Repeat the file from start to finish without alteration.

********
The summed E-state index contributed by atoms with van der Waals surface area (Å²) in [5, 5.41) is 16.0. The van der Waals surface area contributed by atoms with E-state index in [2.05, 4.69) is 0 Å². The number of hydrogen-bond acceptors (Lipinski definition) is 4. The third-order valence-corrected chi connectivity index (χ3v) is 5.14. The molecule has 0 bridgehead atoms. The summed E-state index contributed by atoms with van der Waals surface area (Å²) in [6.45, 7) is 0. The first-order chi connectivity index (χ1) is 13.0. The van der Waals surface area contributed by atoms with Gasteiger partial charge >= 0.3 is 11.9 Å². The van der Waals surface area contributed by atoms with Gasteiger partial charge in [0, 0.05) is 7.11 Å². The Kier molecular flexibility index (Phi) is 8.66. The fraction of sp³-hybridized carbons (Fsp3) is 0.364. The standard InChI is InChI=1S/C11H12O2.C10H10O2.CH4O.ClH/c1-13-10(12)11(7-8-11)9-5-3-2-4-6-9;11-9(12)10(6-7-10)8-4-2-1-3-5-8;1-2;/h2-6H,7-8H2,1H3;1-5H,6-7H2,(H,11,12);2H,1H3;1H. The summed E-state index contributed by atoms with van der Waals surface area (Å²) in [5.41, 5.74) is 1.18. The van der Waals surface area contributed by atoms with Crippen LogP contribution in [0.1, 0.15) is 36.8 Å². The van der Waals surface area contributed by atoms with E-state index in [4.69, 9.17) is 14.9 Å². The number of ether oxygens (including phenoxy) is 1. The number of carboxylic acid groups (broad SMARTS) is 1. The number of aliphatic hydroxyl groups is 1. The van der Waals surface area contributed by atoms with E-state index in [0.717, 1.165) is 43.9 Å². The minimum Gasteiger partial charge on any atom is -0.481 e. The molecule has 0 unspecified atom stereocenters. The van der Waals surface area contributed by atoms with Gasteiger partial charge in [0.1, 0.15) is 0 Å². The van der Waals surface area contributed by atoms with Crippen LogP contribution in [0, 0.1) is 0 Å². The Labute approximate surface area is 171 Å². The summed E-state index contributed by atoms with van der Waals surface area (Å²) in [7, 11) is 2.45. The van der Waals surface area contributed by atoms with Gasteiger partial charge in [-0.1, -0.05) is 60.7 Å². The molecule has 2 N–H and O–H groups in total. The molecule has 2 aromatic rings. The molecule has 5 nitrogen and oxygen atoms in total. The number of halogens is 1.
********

The summed E-state index contributed by atoms with van der Waals surface area (Å²) in [5, 5.41) is 16.0. The van der Waals surface area contributed by atoms with E-state index in [2.05, 4.69) is 0 Å². The number of hydrogen-bond acceptors (Lipinski definition) is 4. The third-order valence-corrected chi connectivity index (χ3v) is 5.14. The molecule has 0 bridgehead atoms. The summed E-state index contributed by atoms with van der Waals surface area (Å²) in [6.45, 7) is 0. The first-order chi connectivity index (χ1) is 13.0. The van der Waals surface area contributed by atoms with Gasteiger partial charge >= 0.3 is 11.9 Å². The van der Waals surface area contributed by atoms with Gasteiger partial charge in [0, 0.05) is 7.11 Å². The Kier molecular flexibility index (Phi) is 8.66. The fraction of sp³-hybridized carbons (Fsp3) is 0.364. The standard InChI is InChI=1S/C11H12O2.C10H10O2.CH4O.ClH/c1-13-10(12)11(7-8-11)9-5-3-2-4-6-9;11-9(12)10(6-7-10)8-4-2-1-3-5-8;1-2;/h2-6H,7-8H2,1H3;1-5H,6-7H2,(H,11,12);2H,1H3;1H. The summed E-state index contributed by atoms with van der Waals surface area (Å²) in [5.41, 5.74) is 1.18. The van der Waals surface area contributed by atoms with Crippen LogP contribution in [0.1, 0.15) is 36.8 Å². The van der Waals surface area contributed by atoms with E-state index in [4.69, 9.17) is 14.9 Å². The number of ether oxygens (including phenoxy) is 1. The number of carboxylic acid groups (broad SMARTS) is 1. The number of aliphatic hydroxyl groups is 1. The van der Waals surface area contributed by atoms with E-state index in [0.717, 1.165) is 43.9 Å². The minimum Gasteiger partial charge on any atom is -0.481 e. The molecule has 0 unspecified atom stereocenters. The van der Waals surface area contributed by atoms with Gasteiger partial charge in [0.1, 0.15) is 0 Å². The van der Waals surface area contributed by atoms with Crippen LogP contribution in [0, 0.1) is 0 Å². The Labute approximate surface area is 171 Å². The summed E-state index contributed by atoms with van der Waals surface area (Å²) in [7, 11) is 2.45. The van der Waals surface area contributed by atoms with Gasteiger partial charge in [-0.1, -0.05) is 60.7 Å². The molecule has 2 N–H and O–H groups in total. The molecule has 2 aromatic rings. The molecule has 5 nitrogen and oxygen atoms in total. The number of halogens is 1.